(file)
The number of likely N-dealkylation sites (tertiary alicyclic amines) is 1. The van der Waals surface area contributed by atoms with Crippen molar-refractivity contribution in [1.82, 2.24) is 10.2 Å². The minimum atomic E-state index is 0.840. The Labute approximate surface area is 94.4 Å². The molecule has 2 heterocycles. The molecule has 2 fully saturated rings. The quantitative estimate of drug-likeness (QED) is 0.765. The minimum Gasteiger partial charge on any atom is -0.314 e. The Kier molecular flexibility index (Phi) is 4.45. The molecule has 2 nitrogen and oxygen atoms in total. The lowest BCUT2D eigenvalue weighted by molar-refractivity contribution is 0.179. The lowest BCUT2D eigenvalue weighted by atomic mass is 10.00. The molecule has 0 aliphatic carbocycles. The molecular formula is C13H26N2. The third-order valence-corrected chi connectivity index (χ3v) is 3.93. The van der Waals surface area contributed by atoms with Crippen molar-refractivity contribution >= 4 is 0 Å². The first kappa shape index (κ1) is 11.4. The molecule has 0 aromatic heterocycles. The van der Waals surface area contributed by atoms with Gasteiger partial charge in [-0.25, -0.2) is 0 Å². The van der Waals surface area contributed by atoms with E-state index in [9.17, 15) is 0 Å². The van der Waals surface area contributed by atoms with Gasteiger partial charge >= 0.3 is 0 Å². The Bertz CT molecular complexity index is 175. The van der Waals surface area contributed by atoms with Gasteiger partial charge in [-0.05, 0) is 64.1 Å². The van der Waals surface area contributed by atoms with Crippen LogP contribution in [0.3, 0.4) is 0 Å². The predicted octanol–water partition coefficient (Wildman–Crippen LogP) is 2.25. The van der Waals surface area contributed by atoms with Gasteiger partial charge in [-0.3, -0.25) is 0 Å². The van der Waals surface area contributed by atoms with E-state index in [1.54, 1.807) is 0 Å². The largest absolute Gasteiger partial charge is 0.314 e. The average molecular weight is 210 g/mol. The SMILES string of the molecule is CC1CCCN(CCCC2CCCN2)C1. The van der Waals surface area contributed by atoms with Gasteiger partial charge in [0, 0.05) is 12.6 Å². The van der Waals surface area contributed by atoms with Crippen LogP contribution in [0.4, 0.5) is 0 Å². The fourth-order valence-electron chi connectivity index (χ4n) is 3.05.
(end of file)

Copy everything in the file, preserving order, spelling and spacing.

The number of likely N-dealkylation sites (tertiary alicyclic amines) is 1. The van der Waals surface area contributed by atoms with Crippen molar-refractivity contribution in [1.82, 2.24) is 10.2 Å². The minimum atomic E-state index is 0.840. The Labute approximate surface area is 94.4 Å². The molecule has 2 heterocycles. The molecule has 2 fully saturated rings. The quantitative estimate of drug-likeness (QED) is 0.765. The minimum Gasteiger partial charge on any atom is -0.314 e. The Kier molecular flexibility index (Phi) is 4.45. The molecule has 2 nitrogen and oxygen atoms in total. The lowest BCUT2D eigenvalue weighted by molar-refractivity contribution is 0.179. The lowest BCUT2D eigenvalue weighted by atomic mass is 10.00. The molecule has 0 aliphatic carbocycles. The molecular formula is C13H26N2. The third-order valence-corrected chi connectivity index (χ3v) is 3.93. The van der Waals surface area contributed by atoms with Crippen molar-refractivity contribution >= 4 is 0 Å². The first kappa shape index (κ1) is 11.4. The molecule has 0 aromatic heterocycles. The van der Waals surface area contributed by atoms with Gasteiger partial charge in [-0.25, -0.2) is 0 Å². The van der Waals surface area contributed by atoms with E-state index in [9.17, 15) is 0 Å². The van der Waals surface area contributed by atoms with Gasteiger partial charge >= 0.3 is 0 Å². The Bertz CT molecular complexity index is 175. The van der Waals surface area contributed by atoms with Gasteiger partial charge in [-0.05, 0) is 64.1 Å². The van der Waals surface area contributed by atoms with Crippen LogP contribution in [0.3, 0.4) is 0 Å². The predicted octanol–water partition coefficient (Wildman–Crippen LogP) is 2.25. The van der Waals surface area contributed by atoms with Gasteiger partial charge in [-0.3, -0.25) is 0 Å². The van der Waals surface area contributed by atoms with E-state index in [1.54, 1.807) is 0 Å². The largest absolute Gasteiger partial charge is 0.314 e. The average molecular weight is 210 g/mol. The SMILES string of the molecule is CC1CCCN(CCCC2CCCN2)C1. The van der Waals surface area contributed by atoms with Gasteiger partial charge in [0, 0.05) is 12.6 Å². The van der Waals surface area contributed by atoms with Crippen LogP contribution in [0.4, 0.5) is 0 Å². The fourth-order valence-electron chi connectivity index (χ4n) is 3.05.